How to Edit and Proofread an English Research Paper
Editing and proofreading occur in the final steps of writing your English research paper, once you’ve gotten through a few drafts and revised at least once. Proper sentence structure, grammar, spelling, punctuation and consistency are crucial to your paper, as any one of those flaws will stand out like a sore thumb and greatly reduce your credibility and how you are perceived by the reader. Editing and proofreading may seem like the same thing, but they are two difference steps.
Edit first for style, consistency and common errors you make
Editing entails looking for mistakes in consistency, style, sentence structure errors, runoff sentences, and so on.
It would be a good idea to find a few papers you’ve written before and see what kind of errors you frequently make. Then, read your paper out loud, sentence by sentence. If there are any errors in sentence structure, this step will make them glaringly obvious and you will know exactly what to correct. Make notes on your paper as you go, or else you may forget what it was you were going to fix. It may be embarrassing, but even better if you read your paper to someone else. Another listener may catch things even you don’t realize you’re saying.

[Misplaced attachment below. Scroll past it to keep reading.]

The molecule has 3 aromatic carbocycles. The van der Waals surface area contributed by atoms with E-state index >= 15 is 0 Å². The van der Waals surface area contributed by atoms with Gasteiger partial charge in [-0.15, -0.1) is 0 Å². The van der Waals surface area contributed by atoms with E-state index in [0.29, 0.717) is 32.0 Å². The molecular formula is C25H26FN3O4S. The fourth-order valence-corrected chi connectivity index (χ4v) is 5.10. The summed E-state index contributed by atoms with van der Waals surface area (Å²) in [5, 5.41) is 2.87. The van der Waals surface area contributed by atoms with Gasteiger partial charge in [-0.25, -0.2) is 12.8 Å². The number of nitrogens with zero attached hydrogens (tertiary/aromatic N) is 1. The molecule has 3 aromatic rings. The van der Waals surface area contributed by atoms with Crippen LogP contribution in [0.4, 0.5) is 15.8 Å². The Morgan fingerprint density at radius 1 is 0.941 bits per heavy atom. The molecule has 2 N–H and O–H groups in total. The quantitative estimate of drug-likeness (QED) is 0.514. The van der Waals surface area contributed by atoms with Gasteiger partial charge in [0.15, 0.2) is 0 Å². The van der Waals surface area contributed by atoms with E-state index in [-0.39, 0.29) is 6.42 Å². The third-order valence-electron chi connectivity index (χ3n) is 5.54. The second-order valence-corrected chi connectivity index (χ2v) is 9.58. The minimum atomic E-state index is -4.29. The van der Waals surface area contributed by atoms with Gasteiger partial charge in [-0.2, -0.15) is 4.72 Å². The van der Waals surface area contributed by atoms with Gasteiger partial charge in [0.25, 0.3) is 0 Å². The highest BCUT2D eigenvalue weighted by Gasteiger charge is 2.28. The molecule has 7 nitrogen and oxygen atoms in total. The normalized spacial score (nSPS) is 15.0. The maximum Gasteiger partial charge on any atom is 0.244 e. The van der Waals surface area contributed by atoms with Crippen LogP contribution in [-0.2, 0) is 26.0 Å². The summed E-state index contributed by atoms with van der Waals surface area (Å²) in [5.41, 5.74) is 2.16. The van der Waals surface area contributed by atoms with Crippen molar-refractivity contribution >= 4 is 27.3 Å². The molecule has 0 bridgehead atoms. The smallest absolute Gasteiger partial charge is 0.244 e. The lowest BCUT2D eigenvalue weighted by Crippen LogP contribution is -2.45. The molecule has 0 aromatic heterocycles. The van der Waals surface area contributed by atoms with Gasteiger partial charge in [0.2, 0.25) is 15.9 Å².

Have a reference for grammar rules handy as you do this, whether that be a textbook, simple list or Internet resource.
After you’ve done that, take a break, just fifteen minutes or so, in which you don’t read, talk about or think about your paper. Then come back to it. Giving your brain a break will keep you alert enough to continue to find errors. Take this break occasionally throughout the process.
Upon your return, reread through your paper with your notes and corrections from reading it aloud. Comb through each sentence, looking for errors in structure, style and citations. Keep your reference materials handy for all of this. If your friend is still around, have him or her read through it, too. Once you are satisfied with these elements, move on to proofreading.
Proofread for occasional mistakes, typos, and misspellings
Proofreading entails more of a word-by-word approach. Look for simple typos, misplaced commas, incorrect word choice, and misspelled words. You’re looking more for mechanical errors than how the whole paper reads -- in fact, a tried and true method for effective proofreading is to read through your paper at least once from the last word to the first so that you’re focused on each word instead of the paper as a whole.
After this, again, have someone else edit and proofread. Once you feel you’ve done all that you could, you are ready to submit.
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